#BeBoldForChange is the theme this year for International Women’s Day. As a peacemaker who seeks to build bridges through the medium of story, it’s important for me to see how our stories fit into the bigger picture of advocating for women on a global scale. Therefore, I had to ask, “How can we be bold for change if we have not first made peace with ourselves?”
Today, I want to break it down from a worldwide movement, to seeing how peace and peacemaking starts as a personal journey.
After my mom died a few years ago, I decided to spend some time getting to know my dad in a new way. I wanted to learn as much about my dad, and life through his eyes, as time would allow. One day he shared how even though he loved us more than anything, he wasn’t excited when the three of us girls were born. I listened, but at first my response was to question whether he wanted daughters at all?
He said, “I was really afraid to be a dad, it was uncharted territory and overwhelming. How could I protect you girls from all the bad things? All I could think about was how the world was a big, scary place, and I wanted to do whatever I could to protect you girls from it.”
I said, “Dad, that’s a nice sentiment and, although at times I thought you were overprotective, I never felt anything but loved and cheered on by you guys. However, dad, that’s one way to look at raising three girls in a scary world…another perspective is,
‘The world is a big, scary, amazing place to be discovered…how can I raise three bold, confident, intelligent, bad*ss women to hold their own in it?!”
I’m a middle-child. I guess you could say I was born a peacemaker by birth order, but the middle-child is often the wanderer, too, and for me, this has always been true. Maybe the wanderer, or explorer, in me was what scared my dad the most? Maybe it was the fact his three daughters didn’t bat an eye at crossing the country for further education or spanning oceans to meet new people and discover other cultures? Whatever the reason, the beauty is, regardless of my dad’s greatest fears about a big, bad world, he and my mom chose to raise us despite their worries, teaching us we belong to a bigger picture. From an early age we were posed with the question, “How would that make you feel?” This simple question took the basic golden rule, “Treat others the way you want to be treated,” and transformed it into empathy at the most base level. It equipped us with a practical tool for peacemaking in our everyday lives.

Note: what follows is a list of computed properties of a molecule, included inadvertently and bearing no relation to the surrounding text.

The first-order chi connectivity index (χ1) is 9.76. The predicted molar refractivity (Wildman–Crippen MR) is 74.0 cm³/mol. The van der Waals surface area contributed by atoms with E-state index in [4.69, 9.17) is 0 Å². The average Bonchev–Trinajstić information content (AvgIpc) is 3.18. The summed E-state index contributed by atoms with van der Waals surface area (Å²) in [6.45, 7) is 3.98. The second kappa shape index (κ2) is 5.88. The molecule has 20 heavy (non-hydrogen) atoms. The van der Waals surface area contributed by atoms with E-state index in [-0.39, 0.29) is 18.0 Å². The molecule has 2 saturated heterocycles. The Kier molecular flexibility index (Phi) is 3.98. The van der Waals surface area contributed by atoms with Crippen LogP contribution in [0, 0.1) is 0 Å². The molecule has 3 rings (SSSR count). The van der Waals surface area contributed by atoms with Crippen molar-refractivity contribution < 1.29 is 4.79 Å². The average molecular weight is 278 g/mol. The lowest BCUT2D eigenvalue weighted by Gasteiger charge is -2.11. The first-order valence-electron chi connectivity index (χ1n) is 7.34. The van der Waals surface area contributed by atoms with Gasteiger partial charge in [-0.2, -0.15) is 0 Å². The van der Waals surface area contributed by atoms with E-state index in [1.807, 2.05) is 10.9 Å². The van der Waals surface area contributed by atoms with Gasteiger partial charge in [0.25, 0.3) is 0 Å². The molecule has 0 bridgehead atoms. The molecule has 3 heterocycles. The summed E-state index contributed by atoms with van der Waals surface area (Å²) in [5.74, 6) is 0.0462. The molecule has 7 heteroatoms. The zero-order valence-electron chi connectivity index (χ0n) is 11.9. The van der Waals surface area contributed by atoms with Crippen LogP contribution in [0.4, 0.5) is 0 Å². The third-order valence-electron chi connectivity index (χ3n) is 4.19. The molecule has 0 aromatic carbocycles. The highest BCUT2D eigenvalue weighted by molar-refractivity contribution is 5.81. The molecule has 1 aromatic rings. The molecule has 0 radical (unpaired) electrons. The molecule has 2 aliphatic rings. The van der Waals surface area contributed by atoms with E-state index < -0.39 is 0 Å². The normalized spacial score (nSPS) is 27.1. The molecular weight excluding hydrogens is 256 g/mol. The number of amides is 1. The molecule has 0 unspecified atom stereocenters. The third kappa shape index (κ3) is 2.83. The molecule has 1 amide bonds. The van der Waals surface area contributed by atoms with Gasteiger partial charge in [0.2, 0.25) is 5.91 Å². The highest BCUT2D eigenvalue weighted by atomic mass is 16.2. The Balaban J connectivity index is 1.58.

Recently I learned why my parents named me what they did, as well as my sisters. Apparently we were given androgynous names to set us up for success in life, school, and the workplace, our parents suspecting that when three girls are born into what appeared a man’s world, stacking the odds in our favor could only help.
My name means, “Rich, Bold, and Confident.” I didn’t know it’s meaning or live into it, for years. It’s ironic how some pieces of us come naturally while others are only discovered over a lifetime of quests and failures, triumphs and forks in the road. Throughout my life, there have been seasons when I felt I could take on the whole world and fear wasn’t anywhere on my radar. Then I would hit a few bumps and get derailed for a while. Whether that’s true or not, whether we had been named feminine names or masculine ones, the reality is,
peacemaking comes first in the form of making peace with ourselves and our truest identity, that is, we are loved children of God and we were made for this big, scary, amazing world.
As we celebrate alongside women and men and children around the world on this beautiful, annual International Women’s Day, I’m not overwhelmed by the question, “How can I change the world?” rather, I know when we make peace with ourselves, boldness comes in the form of quiet confidence.
And what’s more powerful or brings about more change than when women walk confidently in their true identities?
Adrienne has blogged haphazardly over the last 10 years at www.adriennegraves.com She and her family recently moved to Nashville where she talks to strangers, gathers stories, and writes them down to share. Adrienne founded Bevy, a non-profit organization whose mission is to create safe spaces for women to share their stories candidly.